Some of our church members half-jokingly complain that our church is too demanding. In a way this is true. We insist that people make a commitment to the church on their own. In many churches, visitors become members automatically as soon as they fill out a visitor’s card. In our church people need to come forward in order to fill up a commitment card to become a member. To become full members, ones who can vote at church business meetings and become church officials, they must accept Christ as their personal Savior, be baptized, and apply for membership. Their applications must be approved at both the deacon and congregational meetings.
“Pastor Chai, do you know I had to walk down the isle 7 times before I was able to become a full member?” one member said to me the other day. As you know, we ask members to come forward after the Sunday sermon and fill out a commitment card if they want to become a church member, accept Jesus Christ, or be baptized. They have to come forward again afterwards, to introduce themselves, receive a gift from the church or give their testimony. When I count the number of times this member had to come forward it actually exceeded 7.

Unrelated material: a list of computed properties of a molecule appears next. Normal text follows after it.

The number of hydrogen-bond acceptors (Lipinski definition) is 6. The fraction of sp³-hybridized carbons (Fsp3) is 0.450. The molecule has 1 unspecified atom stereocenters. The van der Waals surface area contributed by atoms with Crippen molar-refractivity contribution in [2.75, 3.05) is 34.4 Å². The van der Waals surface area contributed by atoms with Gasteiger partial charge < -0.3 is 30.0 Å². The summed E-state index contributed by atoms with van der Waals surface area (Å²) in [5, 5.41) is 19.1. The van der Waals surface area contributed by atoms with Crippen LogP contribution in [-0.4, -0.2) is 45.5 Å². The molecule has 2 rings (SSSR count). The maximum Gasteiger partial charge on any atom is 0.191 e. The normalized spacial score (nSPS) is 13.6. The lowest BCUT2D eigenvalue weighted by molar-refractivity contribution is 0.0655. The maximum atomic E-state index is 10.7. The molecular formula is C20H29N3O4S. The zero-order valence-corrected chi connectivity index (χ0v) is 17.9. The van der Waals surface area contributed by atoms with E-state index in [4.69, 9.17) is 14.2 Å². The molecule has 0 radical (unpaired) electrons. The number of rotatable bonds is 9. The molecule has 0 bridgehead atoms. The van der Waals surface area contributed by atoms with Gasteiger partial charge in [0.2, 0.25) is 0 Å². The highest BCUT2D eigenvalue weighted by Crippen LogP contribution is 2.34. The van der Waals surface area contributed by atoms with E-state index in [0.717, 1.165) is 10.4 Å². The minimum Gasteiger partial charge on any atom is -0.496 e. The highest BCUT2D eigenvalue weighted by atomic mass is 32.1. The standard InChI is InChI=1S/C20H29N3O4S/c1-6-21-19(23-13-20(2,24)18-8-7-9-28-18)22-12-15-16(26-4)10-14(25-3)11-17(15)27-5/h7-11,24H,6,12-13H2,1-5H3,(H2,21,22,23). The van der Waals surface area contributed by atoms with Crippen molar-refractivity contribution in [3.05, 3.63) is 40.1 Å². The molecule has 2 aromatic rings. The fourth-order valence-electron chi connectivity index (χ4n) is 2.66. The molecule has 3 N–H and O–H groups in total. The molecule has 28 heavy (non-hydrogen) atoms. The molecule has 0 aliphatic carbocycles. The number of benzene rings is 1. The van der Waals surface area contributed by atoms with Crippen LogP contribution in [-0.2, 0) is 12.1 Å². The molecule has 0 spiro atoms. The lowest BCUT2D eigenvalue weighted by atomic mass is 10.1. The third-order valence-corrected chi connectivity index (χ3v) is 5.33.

Some people who came from Korea with a more traditional church background feel uncomfortable about this. They feel like they’re being pressured. Some resent it and move to another church.
Although I understand their feelings, I think that they don’t really understand the true nature of the church. A church is not like a country club where a person can come whenever he feels like it, enjoy it, and leave. The church has a purpose for its existence. It must be both a healing community and a mission community.
A church must be a healing community. So everyone who comes must be accepted as they are and cared for. But it is also a mission community. So everyone must be instructed and trained. A proper church cannot neglect either of these two purposes.
The church is a hospital where members are healed and made whole. But it is a hospital in a battlefield. It heals patients so they can go back and fight the spiritual battle. People who insist that the church should only be a place where all people are welcomed and made to feel comfortable do not understand the nature of the church.
Our church has a mission statement and a motto. Our mission statement is this: “We raise lay ministers.” It declares the mission aspect of our church. Our motto is this: “The church is a hospital.” It declares the healing aspect of our church. I pray that our church continues to maintain a good balance between these two things.
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